The warm welcoming embrace New Zealanders have, is what’s at your disposal to show off our hospitality. If you’re a Kiwi yourself, you’ll be well versed in the art of being really nice. If not, lean into our rich cultural experiences to get Australians excited about Aotearoa.

With a patchwork history of Māori, European, Pacific Island and Asian influences, New Zealand's population of five million people is a melting-pot of cultures. 

Today, the population of New Zealand(opens in new window) is made up of people from a range of backgrounds; 70% are of European descent, 16.5% are indigenous Māori, 15.1% Asian and 8.1% non-Māori Pacific Islanders.

Geographically, over three-quarters of the population live in the North Island, with one-third of the total population living in Auckland. The other main cities of Wellington, Christchurch and Hamilton are where the majority of the remaining Kiwis dwell. 

New Zealand demographics don't tell the full story. Beyond the numbers, what are Kiwi people really like? 

Why are New Zealanders called Kiwis?

The name 'kiwi' comes from the curious little flightless bird that is unique to New Zealand. 

Māori people have always held the kiwi bird in high regard. Their feathers were used to make 'kahu kiwi', valuable cloaks worn by tribal chiefs.

In the early 1900s, cartoonists started to use images of the kiwi bird to represent New Zealand as a country. 

During the First World War, New Zealand soldiers were referred to as 'kiwis', and the nickname stuck.

Eventually, the term Kiwi was attributed to all New Zealanders, who proudly embraced the moniker. Just like the bird, New Zealanders are unique, adaptable and a little quirky. 

Ohakune, Ruapehu , Ruapehu

The quirks and values of Kiwi people

Australians have a good idea of what New Zealanders are like, but there’s always room to show them more of our manaakitanga (welcoming spirit and generosity). So strike up a friendly conversation, let them know about our culture, or strike up some cheeky banter about our long-standing trans-Tasman rugby rivalry.


Te Puia, Rotorua, Rotorua

A Home Away From Home

New Zealanders share a set of values that arise from Māori cultural influences, early pioneering spirit, and a love of sports and the outdoors. Which is pretty similar to our Australian friends. So remind them that New Zealand is a holiday destination where they can truly feel at home. 

Tairāwhiti Gisborne
Mount Hikurangi, Tairāwhiti Gisborne

You won't want to miss this sunrise opportunity.

Be the first in the world to see the sunrise

Welcome Australians to a sunrise that wakes up just a little bit earlier than theirs. As one of the easternmost locations in New Zealand, found 90 kilometres north of Gisborne in the Tairāwhiti region, this mountain is one of the first places in the world to see the sunrise.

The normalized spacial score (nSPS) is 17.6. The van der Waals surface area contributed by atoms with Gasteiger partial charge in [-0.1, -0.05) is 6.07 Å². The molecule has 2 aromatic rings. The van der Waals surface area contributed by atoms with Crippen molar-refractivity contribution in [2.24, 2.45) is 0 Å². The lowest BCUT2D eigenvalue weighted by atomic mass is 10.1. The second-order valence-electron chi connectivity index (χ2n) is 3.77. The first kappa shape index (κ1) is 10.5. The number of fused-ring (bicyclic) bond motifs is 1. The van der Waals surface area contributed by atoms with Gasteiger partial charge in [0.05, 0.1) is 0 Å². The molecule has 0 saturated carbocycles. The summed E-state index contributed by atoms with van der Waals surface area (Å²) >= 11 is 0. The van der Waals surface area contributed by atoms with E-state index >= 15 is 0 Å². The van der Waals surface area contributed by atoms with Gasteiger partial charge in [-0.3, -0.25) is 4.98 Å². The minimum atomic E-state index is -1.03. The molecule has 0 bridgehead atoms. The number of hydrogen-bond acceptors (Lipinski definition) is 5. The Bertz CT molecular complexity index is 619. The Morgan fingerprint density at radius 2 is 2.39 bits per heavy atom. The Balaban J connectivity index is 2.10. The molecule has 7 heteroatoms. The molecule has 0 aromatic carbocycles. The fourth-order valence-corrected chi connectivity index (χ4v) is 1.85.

Roys Peak Track, Wānaka

With such spectacular landscapes, it's little wonder Kiwis love the great outdoors.

Kiwis love the great outdoors

For the same reason that many visitors come to New Zealand, Kiwis have developed a passion for the outdoors and delight in activities that make the most of the spectacular landscape. 

With so much coastline, it’s little wonder New Zealanders love the water and it’s reputed that over 15% of New Zealand families own their own boat.  Respected as superior yacht designers, Kiwis continue to dominate on the world yachting, kayaking, windsurfing and rowing scene.

Hiking, camping, fishing, bush and beach walks are other popular outdoor pursuits. The more intrepid take to the mountains; following in the footsteps of perhaps the most adventurous Kiwi, Sir Edmund Hillary, who conquered Mount Everest, the world’s highest mountain, in 1953.

Rugby, New Zealand

Rugby is New Zealand's national sport

A shared code of mateship

New Zealanders and Australians have battled it out on the Rugby field for years. So next time you’re battle it out in scrum with and an Aussie forward pack, mention that New Zealand is a great post-game getaway. 

Nelson Tasman
Neudorf Vineyard, Nelson Tasman

New products, including wine, are now also contributing greatly to New Zealand's exports.

Urban sophistication or taming the land?

As members of a unique and multicultural society, many Kiwis have wholeheartedly embraced urban living, café culture and an appreciation for new culinary tastes, fashion and the arts. Kiwis are as likely to visit an Asian restaurant or modern art gallery as they are to attend a local rugby game.

Whilst the lure of urban dwelling has ingrained itself on many, there is a sizeable rural population and farming is a major export earner. While the traditional exports of wool, meat and dairy products are still very strong, new products, including Cervena (New Zealand venison), flowers, fruit, biotechnology and wine are now also contributing greatly to our exports.

Christchurch - Canterbury
Goose Bay, Kaikoura, Christchurch - Canterbury

Strike up a conversation along your journey in New Zealand.

Become one of the locals

Encourage Australians to live like a local when they holiday in New Zealand.

Mention that it’s easy to strike up conversations along their journey - a casual chat at a bar or restaurant or at a local market - it’s the best way to get insider knowledge on the area they’re visiting and they may even pick up the local Kiwi lingo and make new life-long friends!

Tell them to try out some words of Te Reo Māori - start with kia ora (Hello)

And mention that Australians can take the Tiaki Promise - to care for the land and respect the culture of New Zealand people. 

By sharing in the values of caring and supporting each other, showing hospitality, and protecting nature, they’ll be rebooking another trip in no time!

Next on your journey